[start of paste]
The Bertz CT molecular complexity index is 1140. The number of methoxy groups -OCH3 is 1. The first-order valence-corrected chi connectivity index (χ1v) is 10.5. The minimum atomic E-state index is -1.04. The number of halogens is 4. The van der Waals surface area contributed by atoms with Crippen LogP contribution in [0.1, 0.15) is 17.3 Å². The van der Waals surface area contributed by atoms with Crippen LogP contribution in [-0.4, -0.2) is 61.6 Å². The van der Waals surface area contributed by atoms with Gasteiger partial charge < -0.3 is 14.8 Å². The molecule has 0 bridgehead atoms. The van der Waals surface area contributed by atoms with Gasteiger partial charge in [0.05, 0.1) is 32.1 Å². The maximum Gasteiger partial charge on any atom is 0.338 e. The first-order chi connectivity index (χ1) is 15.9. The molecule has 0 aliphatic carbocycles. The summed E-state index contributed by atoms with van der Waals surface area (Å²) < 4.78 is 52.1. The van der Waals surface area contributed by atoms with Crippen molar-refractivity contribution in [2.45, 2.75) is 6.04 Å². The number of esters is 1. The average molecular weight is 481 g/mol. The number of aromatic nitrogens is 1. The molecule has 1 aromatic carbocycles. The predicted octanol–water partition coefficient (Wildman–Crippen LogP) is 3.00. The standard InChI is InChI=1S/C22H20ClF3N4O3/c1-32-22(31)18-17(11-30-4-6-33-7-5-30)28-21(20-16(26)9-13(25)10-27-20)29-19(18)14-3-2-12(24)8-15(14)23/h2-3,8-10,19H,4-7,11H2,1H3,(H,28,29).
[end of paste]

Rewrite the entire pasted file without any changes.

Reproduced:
The Bertz CT molecular complexity index is 1140. The number of methoxy groups -OCH3 is 1. The first-order valence-corrected chi connectivity index (χ1v) is 10.5. The minimum atomic E-state index is -1.04. The number of halogens is 4. The van der Waals surface area contributed by atoms with Crippen LogP contribution in [0.1, 0.15) is 17.3 Å². The van der Waals surface area contributed by atoms with Crippen LogP contribution in [-0.4, -0.2) is 61.6 Å². The van der Waals surface area contributed by atoms with Gasteiger partial charge < -0.3 is 14.8 Å². The molecule has 0 bridgehead atoms. The van der Waals surface area contributed by atoms with Gasteiger partial charge in [0.05, 0.1) is 32.1 Å². The maximum Gasteiger partial charge on any atom is 0.338 e. The first-order chi connectivity index (χ1) is 15.9. The molecule has 0 aliphatic carbocycles. The summed E-state index contributed by atoms with van der Waals surface area (Å²) < 4.78 is 52.1. The van der Waals surface area contributed by atoms with Crippen molar-refractivity contribution in [2.45, 2.75) is 6.04 Å². The number of esters is 1. The average molecular weight is 481 g/mol. The number of aromatic nitrogens is 1. The molecule has 1 aromatic carbocycles. The predicted octanol–water partition coefficient (Wildman–Crippen LogP) is 3.00. The standard InChI is InChI=1S/C22H20ClF3N4O3/c1-32-22(31)18-17(11-30-4-6-33-7-5-30)28-21(20-16(26)9-13(25)10-27-20)29-19(18)14-3-2-12(24)8-15(14)23/h2-3,8-10,19H,4-7,11H2,1H3,(H,28,29).